Overview of environmental flow rules
The environmental rules are designed to provide water for the environment across a range of flow events from floods to very low flows. The following diagram illustrates the importance of different flow ranges to a river's environment.
In addition to the cap on extractions in the Murray-Darling Basin, NSW has embarked on a process of allocating water to the environment. The economic and social development of NSW relies on the assured water supplies that are provided by our water storages. It is therefore not possible to return our rivers to their natural condition.
However, in NSW we have now prepared statutory water sharing plans for most of the major river systems, protecting both the total volume of water for the environment and the natural variability in flows. That is the low flows, moderate flows, freshes and floods. The environmental rules in the water sharing plans are designed to:
- limit extractions so that the major share of water is protected in the inland systems
- replicate natural flow patterns or events so as to provide water when and where it will best meet environmental needs.
The environmental flow rules are based on the broad river flow objectives that set out 12 aspects of flow considered to be critical for the protection or restoration of river health, ecology and biodiversity. The objectives were subject to extensive public consultation and endorsed by the NSW Government in 1999.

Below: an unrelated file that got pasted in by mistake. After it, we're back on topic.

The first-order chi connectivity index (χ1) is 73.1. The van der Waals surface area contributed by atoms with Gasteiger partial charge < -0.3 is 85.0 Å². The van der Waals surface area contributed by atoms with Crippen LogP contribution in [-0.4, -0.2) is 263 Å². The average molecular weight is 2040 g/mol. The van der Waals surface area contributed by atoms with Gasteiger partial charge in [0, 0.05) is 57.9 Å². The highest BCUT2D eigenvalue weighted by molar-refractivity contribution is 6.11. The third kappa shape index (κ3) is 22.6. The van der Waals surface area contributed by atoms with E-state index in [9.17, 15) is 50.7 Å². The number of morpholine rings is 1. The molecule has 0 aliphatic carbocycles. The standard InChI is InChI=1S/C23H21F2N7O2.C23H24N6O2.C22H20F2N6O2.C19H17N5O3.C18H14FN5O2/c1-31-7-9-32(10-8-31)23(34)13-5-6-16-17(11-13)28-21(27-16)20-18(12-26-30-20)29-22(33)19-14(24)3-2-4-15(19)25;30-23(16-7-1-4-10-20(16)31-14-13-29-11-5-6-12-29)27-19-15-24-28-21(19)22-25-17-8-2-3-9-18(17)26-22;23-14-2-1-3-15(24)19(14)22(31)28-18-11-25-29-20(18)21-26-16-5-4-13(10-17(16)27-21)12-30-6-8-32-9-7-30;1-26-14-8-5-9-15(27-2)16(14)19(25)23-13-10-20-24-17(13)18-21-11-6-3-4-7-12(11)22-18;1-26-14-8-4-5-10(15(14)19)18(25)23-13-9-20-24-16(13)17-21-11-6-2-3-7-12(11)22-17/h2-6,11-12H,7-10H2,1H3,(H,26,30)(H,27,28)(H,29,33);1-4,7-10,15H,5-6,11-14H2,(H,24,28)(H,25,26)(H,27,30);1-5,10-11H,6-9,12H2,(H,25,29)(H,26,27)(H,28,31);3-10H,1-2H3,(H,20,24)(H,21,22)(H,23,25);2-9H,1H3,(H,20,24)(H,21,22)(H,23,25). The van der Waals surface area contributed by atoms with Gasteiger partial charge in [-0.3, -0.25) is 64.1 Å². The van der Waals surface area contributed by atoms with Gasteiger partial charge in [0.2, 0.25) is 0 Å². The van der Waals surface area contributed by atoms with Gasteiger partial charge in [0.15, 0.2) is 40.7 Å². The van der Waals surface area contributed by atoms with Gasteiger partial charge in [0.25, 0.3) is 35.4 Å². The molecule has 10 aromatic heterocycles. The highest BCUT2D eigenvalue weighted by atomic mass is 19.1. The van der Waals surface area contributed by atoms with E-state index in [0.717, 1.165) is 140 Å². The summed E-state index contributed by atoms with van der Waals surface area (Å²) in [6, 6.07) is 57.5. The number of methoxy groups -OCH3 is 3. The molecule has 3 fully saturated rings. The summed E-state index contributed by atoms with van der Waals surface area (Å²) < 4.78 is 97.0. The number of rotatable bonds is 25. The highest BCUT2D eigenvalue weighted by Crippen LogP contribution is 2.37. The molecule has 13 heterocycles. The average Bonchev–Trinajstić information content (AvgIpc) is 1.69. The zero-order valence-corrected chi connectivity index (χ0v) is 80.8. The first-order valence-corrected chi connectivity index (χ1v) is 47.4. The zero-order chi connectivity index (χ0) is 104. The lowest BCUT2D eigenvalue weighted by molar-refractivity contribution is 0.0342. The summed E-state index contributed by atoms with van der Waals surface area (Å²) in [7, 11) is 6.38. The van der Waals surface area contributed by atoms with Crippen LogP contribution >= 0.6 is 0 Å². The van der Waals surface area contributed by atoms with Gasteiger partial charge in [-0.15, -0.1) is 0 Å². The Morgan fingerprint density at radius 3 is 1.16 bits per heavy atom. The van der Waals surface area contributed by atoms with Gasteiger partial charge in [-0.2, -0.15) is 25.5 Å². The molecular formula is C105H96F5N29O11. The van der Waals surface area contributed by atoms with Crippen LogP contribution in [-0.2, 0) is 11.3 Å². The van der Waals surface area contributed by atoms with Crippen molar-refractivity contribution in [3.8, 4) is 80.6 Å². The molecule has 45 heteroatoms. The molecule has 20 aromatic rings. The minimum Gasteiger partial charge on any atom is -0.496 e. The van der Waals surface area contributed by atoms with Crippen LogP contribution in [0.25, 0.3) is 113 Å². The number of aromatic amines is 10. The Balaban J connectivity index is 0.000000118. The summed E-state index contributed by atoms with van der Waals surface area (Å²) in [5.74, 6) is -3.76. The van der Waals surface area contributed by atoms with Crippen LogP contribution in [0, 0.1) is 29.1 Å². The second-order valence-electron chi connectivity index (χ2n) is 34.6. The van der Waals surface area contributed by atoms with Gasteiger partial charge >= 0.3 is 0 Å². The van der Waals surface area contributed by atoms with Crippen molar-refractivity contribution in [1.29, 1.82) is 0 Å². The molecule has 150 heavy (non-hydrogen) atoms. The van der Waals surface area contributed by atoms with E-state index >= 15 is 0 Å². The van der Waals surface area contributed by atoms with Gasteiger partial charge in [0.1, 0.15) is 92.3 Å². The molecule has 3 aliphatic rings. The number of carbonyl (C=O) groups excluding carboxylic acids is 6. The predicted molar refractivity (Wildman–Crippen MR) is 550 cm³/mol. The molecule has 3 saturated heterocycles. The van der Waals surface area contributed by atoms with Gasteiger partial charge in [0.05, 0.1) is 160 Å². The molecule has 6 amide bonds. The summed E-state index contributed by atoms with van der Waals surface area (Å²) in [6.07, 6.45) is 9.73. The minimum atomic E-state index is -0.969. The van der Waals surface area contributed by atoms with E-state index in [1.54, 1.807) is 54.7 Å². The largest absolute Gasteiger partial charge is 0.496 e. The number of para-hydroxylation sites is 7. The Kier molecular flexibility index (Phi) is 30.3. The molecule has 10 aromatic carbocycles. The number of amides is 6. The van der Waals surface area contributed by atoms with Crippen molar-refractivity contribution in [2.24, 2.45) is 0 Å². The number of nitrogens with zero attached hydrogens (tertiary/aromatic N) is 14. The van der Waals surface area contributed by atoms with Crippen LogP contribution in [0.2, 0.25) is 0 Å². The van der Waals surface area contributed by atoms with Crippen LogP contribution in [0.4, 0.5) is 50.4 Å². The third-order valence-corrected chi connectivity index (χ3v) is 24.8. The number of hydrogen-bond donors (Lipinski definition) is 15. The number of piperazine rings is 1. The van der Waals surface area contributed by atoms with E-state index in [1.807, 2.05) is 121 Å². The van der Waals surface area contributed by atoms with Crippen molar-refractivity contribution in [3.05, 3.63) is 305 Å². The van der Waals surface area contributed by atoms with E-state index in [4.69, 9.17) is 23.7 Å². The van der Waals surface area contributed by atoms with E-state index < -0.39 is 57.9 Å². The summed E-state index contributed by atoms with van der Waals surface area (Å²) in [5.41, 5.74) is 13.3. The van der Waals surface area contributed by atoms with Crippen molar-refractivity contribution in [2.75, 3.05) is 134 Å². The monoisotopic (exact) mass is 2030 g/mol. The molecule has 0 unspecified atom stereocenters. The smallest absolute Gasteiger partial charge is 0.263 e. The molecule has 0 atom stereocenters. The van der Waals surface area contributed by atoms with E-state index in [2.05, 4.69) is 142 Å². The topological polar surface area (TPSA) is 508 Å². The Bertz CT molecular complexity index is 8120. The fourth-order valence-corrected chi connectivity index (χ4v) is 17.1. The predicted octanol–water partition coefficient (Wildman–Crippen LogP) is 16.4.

Outcomes achieved from the environmental flow rules
In the long term, the rules will make significant progress towards restoring important aspects of the natural flow regime. For example:
- Namoi River – 75% of the natural frequency of the mid river beneficial flooding will be reinstated
- Lachlan River – the frequency of significant floods will be returned to 65% of natural
- Gwydir River – Gwydir wetlands will now receive 85% of natural overbank flow.
The release of water stored in the dam for the environment is designed to support natural flows. In the Murrumbidgee Valley, environmental releases in 2000 from Blowering and Burrinjuck Dams successfully 'piggy backed' onto a natural river fresh to produce the most significant filling of billabongs along the Murrumbidgee River since 1996. Since 2000, drought conditions in all valleys have limited the opportunities for environmental releases. However, the releases that have occurred have provided some positive environmental outcomes.